But now let me go back to mysticism, and then I shall tie the strands together.
Part One: What Is Mysticism?
I think it is fair to say that the most significant scholarly work on mysticism in Christianity’s Western tradition is Bernard McGinn’s six-volume The Presence of God: A History of Western Christian Mysticism. The first volume seems to have appeared in 1991, and is titled The Foundations of Mysticism: Origins to the Fifth Century.
Some of the points he makes are rather advanced, meaning that they assume a fair amount of prior knowledge. I shall pass over these. But there are three significant insights in his general introduction, which anyone can grasp. The first of these, in importance, is that: “the mystical element in Christianity is that part of its belief and practices that concerns the preparation for the consciousness of, and the reaction to … the immediate or direct presence of God” (xvii).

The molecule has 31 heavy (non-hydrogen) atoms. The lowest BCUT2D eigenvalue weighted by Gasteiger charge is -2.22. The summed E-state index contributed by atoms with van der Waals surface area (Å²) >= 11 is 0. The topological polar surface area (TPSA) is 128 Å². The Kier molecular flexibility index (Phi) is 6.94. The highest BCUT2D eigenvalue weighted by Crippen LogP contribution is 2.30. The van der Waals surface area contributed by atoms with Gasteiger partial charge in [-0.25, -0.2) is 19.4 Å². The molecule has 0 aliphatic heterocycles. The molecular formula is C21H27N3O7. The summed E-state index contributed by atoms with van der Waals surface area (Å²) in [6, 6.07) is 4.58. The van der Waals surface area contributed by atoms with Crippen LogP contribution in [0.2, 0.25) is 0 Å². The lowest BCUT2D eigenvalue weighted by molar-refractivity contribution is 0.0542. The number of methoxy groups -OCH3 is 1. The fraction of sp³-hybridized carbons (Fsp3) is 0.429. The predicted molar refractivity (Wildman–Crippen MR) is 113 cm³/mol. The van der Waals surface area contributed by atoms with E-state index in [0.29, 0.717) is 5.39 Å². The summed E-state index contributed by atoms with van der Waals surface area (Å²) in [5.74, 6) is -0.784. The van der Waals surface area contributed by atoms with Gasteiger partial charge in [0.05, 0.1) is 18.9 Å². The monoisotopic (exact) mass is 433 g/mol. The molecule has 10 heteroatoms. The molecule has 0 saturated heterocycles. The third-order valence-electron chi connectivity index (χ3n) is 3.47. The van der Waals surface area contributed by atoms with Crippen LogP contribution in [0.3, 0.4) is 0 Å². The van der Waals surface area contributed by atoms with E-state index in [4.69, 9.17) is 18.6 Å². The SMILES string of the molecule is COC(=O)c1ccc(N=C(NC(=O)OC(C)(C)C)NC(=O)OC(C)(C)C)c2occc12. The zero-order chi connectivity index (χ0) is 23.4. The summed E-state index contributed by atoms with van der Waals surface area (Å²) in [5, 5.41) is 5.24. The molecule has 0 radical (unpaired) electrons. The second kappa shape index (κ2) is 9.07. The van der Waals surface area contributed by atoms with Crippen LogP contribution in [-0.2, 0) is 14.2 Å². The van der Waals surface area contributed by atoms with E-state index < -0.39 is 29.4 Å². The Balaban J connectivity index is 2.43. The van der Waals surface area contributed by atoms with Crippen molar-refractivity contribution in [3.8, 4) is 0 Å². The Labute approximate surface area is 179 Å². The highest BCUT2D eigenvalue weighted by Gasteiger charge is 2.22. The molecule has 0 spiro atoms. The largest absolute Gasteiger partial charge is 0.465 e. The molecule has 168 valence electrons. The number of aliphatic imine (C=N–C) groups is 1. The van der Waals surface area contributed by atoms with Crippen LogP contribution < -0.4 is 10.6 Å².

That is, mysticism is consciousness of the presence of God, and the mystic path includes all which leads to or flows from consciousness. Of course, “consciousness” is not limited to “thinking about” or “having words in one’s head”, although sometimes words have a vital role to play. But a baby, for example, often is conscious of the presence of God even before the baby has a single word. He has eyes to see, let him see.
The second idea here is that mysticism can be considered in at least three ways: as an element of religion, as a process or way of life, and “as an attempt to express a direct consciousness of the presence of God” (xv-xvi). When considering this, says McGinn, although the essential goal of mysticism “may be conceived as a particular kind of encounter between God and the human … everything that leads up to and prepares for this encounter, as well as all that flows from (it) … is also mystical, even if in a secondary sense” (xvi).